I was visibly irked and let him know how it’s not good business to just give away a reservation, especially after I reserved with a credit card. That train took up most of my patience I suppose.

I was irritated and left the hostel back onto the fogged up main streets with Jean and Jiwan following suit.

“What do we do now?” asked Jiwan.

We were alone in the middle of the road. The street lamps created a mysterious haze in the fog. It felt unnatural, especially given it was the middle of the night and I was hungry, thirsty, and tired. Not to mention, I felt grosser than shit from being trapped on that train for 24 hours.

“We look for another place,” I told them. “Fortunately, there are a lot of other places to stay nearby. We just gotta walk to some and find one that will take us.”

Poor Jiwan. He was a nervous nelly. One thing I learned through years of traveling, is that everything is gonna be alright. Freaking out will only escalate things.

We found some places nearby and one of the hostels, Zostel, we recognized because it is a chain in India. We entered the gates and a sleeping man let us in. He informed us that the only space he had was a private double bed room, enough for two people.

“Can we squeeze three people?” I asked.

“Yes, its possible.”

The good news? We finally had a room to sleep in and were able to split the cost of the room three ways. The downside? I had to share a bed with two strangers I literally just met.

How did I end up here?

The next morning, we had breakfast at the hostel and decided to walk to the famous Taj Mahal, which according to Google Maps, was only a 30 minute walk away. But first, we needed to get to an ATM, which proved troublesome.

There is a cash crisis here in the whole country of India (as of early January 2017). There has been a surge of counterfeit 500 and 1000 rupee notes recently, so the Indian government discontinued them and banned any use of those particular notes. The only denomination any ATM would give out were 2000 rupee notes which were equivalent to roughly $30 USD, which is way too much to pay for the daily necessities such as food and transportation. Making change is hard to come by and many shops and restaurants will deny usage of the 2000 rupee note, simply because they don’t have change. Besides that, most ATM’s are always completely wiped out of cash or not in service. It was a huge hassle during the entirety of my Indian trip so far and it’s only gotten worse the further north I got. Here in Agra, it was also a pain.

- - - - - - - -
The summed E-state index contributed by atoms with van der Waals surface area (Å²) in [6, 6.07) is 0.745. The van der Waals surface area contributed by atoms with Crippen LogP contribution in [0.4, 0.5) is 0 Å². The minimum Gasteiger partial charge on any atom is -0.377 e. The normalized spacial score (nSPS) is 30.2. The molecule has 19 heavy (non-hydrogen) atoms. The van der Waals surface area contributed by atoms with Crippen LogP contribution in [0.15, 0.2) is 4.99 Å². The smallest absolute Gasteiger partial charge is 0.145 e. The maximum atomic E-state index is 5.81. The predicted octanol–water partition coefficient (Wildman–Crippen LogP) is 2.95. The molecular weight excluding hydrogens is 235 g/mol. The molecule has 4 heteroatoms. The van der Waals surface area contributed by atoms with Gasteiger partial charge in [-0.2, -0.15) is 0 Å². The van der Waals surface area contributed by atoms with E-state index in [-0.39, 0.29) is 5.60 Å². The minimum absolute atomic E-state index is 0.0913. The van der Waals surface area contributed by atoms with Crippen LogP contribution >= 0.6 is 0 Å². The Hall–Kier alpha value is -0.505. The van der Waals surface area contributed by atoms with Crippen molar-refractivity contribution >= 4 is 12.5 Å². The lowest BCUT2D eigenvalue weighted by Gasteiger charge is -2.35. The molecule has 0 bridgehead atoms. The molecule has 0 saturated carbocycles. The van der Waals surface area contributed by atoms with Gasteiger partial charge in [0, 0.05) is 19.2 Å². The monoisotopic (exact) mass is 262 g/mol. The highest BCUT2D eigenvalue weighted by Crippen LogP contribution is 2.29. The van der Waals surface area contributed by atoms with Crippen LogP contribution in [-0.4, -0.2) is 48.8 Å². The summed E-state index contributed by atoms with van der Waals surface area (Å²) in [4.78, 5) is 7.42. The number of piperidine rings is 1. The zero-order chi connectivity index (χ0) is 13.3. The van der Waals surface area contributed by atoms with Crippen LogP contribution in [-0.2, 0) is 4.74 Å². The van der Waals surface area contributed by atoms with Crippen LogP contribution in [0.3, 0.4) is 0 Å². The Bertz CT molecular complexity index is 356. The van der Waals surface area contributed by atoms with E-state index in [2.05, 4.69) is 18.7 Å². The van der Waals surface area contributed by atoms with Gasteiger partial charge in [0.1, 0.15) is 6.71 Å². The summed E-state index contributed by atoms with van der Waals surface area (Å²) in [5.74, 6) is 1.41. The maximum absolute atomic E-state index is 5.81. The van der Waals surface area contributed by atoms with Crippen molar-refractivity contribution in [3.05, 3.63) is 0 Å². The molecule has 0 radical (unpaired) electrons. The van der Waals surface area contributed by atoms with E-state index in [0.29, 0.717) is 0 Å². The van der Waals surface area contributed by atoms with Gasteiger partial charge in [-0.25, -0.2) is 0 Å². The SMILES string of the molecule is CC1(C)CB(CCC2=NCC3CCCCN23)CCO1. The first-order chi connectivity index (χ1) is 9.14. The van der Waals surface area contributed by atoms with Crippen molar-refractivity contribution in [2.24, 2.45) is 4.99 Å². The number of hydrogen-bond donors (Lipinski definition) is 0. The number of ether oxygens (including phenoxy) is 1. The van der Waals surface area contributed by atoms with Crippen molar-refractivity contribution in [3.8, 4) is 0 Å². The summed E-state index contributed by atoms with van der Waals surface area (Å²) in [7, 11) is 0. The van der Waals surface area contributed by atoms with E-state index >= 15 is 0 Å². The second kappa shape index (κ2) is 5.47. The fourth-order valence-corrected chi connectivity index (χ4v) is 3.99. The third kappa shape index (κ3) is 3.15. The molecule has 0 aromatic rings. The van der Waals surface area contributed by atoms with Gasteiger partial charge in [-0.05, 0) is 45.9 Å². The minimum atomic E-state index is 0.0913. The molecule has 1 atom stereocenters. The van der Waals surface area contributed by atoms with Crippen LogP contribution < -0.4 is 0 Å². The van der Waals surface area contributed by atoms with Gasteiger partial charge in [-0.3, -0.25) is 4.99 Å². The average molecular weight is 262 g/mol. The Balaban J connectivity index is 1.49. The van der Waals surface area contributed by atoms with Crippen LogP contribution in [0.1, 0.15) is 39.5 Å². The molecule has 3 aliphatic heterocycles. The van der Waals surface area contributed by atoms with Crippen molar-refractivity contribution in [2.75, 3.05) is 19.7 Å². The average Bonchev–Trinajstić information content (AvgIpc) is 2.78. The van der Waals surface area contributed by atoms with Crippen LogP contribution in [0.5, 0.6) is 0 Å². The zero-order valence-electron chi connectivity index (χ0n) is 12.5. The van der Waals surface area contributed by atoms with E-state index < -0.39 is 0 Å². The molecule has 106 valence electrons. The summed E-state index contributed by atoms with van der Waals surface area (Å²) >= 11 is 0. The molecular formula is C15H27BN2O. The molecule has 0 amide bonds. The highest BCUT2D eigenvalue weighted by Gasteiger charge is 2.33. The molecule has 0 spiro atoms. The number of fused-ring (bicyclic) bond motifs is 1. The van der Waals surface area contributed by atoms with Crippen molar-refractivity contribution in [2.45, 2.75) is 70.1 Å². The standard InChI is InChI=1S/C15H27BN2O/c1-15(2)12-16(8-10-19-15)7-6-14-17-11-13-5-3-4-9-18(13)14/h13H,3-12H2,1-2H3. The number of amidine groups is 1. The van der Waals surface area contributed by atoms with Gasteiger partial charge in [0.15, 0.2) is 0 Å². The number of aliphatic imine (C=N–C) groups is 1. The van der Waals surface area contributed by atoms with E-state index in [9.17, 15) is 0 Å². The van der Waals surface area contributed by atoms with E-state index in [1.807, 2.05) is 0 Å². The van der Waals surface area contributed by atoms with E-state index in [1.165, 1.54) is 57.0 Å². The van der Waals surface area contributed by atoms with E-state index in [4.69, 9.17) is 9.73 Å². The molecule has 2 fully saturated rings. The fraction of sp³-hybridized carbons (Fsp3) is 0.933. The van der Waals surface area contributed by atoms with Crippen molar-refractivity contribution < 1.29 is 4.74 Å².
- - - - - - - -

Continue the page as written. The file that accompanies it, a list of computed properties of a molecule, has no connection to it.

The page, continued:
We learned the price of admission into the Taj Mahal was 40 rupees…if you were a local. For tourists like me, the jump increased to 1000 rupees. What a jip! Another salt in the wound in the series of unfortunate events leading up to the Taj. But unless I was Indian, or at least looked like one, there was no other way around it.

I handed over my 1000 rupees, feeling like I was getting suckered. And I was. I understood there was a local and tourist price but the difference in value to see the Taj Mahal is a prime example of how countries like India assume that all tourists are rich and it’s not a problem for us to be taken advantage of. Listen India, I saved up for quite a while and spent a boatload just to get over here. I am not made of money!


Jean, Jiwan, and I continued on inside the Taj Mahal gates and yes, the Taj Mahal was magnificent to look at and just as big as I imagined. We went during the crowded hours of the day, so there were other suckers just like me everywhere. Jean and Jiwan were in good spirits, so we had an amusing time goofing off and exploring. Finally, we were here.



What an ordeal.

Was it all worth it? Eh…I’m undecided, as I was never too gun ho about seeing the Taj in the first place. That train sucked. That hostel that gave away my reservation sucked. But, I was glad to finally get the Taj Mahal out of the way. It was similar to how I felt about the Eiffel Tower in France. I felt like I HAD to see it.


Now that I did, I can move onto the less touristy things in the world. Onwards to adventure! Though one can say that the journey getting to the magnificent Taj was an adventure in itself.